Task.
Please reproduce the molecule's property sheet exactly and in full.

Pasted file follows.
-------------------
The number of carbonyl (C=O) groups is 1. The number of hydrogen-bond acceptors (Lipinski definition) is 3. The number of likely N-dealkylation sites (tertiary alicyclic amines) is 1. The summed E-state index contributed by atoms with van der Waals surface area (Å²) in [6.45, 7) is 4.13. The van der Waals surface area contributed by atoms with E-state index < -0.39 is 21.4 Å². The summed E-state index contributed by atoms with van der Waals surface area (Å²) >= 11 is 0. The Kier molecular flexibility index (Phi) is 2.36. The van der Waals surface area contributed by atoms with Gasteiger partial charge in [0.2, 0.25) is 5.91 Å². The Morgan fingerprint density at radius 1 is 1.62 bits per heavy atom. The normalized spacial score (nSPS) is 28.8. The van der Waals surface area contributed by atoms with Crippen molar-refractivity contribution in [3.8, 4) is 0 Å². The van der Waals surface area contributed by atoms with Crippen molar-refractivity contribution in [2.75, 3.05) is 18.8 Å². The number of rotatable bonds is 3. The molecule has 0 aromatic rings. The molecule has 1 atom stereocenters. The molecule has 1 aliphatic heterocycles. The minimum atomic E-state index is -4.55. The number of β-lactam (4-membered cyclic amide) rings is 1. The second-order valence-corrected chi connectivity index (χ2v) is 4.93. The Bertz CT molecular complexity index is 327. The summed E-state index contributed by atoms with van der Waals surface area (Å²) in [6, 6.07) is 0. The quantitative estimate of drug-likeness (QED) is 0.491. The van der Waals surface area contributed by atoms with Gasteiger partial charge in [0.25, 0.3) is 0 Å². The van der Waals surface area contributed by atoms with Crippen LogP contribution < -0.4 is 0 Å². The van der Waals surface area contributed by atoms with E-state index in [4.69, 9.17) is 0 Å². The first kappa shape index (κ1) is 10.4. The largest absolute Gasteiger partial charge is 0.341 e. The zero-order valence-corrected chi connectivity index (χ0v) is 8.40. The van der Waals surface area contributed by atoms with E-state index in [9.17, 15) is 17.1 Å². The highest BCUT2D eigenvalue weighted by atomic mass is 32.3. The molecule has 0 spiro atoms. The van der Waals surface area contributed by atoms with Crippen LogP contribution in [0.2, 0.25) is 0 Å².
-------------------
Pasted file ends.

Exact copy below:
The number of carbonyl (C=O) groups is 1. The number of hydrogen-bond acceptors (Lipinski definition) is 3. The number of likely N-dealkylation sites (tertiary alicyclic amines) is 1. The summed E-state index contributed by atoms with van der Waals surface area (Å²) in [6.45, 7) is 4.13. The van der Waals surface area contributed by atoms with E-state index < -0.39 is 21.4 Å². The summed E-state index contributed by atoms with van der Waals surface area (Å²) >= 11 is 0. The Kier molecular flexibility index (Phi) is 2.36. The van der Waals surface area contributed by atoms with Gasteiger partial charge in [0.2, 0.25) is 5.91 Å². The Morgan fingerprint density at radius 1 is 1.62 bits per heavy atom. The normalized spacial score (nSPS) is 28.8. The van der Waals surface area contributed by atoms with Crippen molar-refractivity contribution in [3.8, 4) is 0 Å². The van der Waals surface area contributed by atoms with Crippen molar-refractivity contribution in [2.75, 3.05) is 18.8 Å². The number of rotatable bonds is 3. The molecule has 0 aromatic rings. The molecule has 1 atom stereocenters. The molecule has 1 aliphatic heterocycles. The minimum atomic E-state index is -4.55. The number of β-lactam (4-membered cyclic amide) rings is 1. The second-order valence-corrected chi connectivity index (χ2v) is 4.93. The Bertz CT molecular complexity index is 327. The summed E-state index contributed by atoms with van der Waals surface area (Å²) in [6, 6.07) is 0. The quantitative estimate of drug-likeness (QED) is 0.491. The van der Waals surface area contributed by atoms with Gasteiger partial charge in [0.25, 0.3) is 0 Å². The van der Waals surface area contributed by atoms with Crippen LogP contribution < -0.4 is 0 Å². The van der Waals surface area contributed by atoms with E-state index in [4.69, 9.17) is 0 Å². The first kappa shape index (κ1) is 10.4. The largest absolute Gasteiger partial charge is 0.341 e. The zero-order valence-corrected chi connectivity index (χ0v) is 8.40. The van der Waals surface area contributed by atoms with E-state index in [9.17, 15) is 17.1 Å². The highest BCUT2D eigenvalue weighted by atomic mass is 32.3. The molecule has 0 spiro atoms. The van der Waals surface area contributed by atoms with Crippen LogP contribution in [0.2, 0.25) is 0 Å².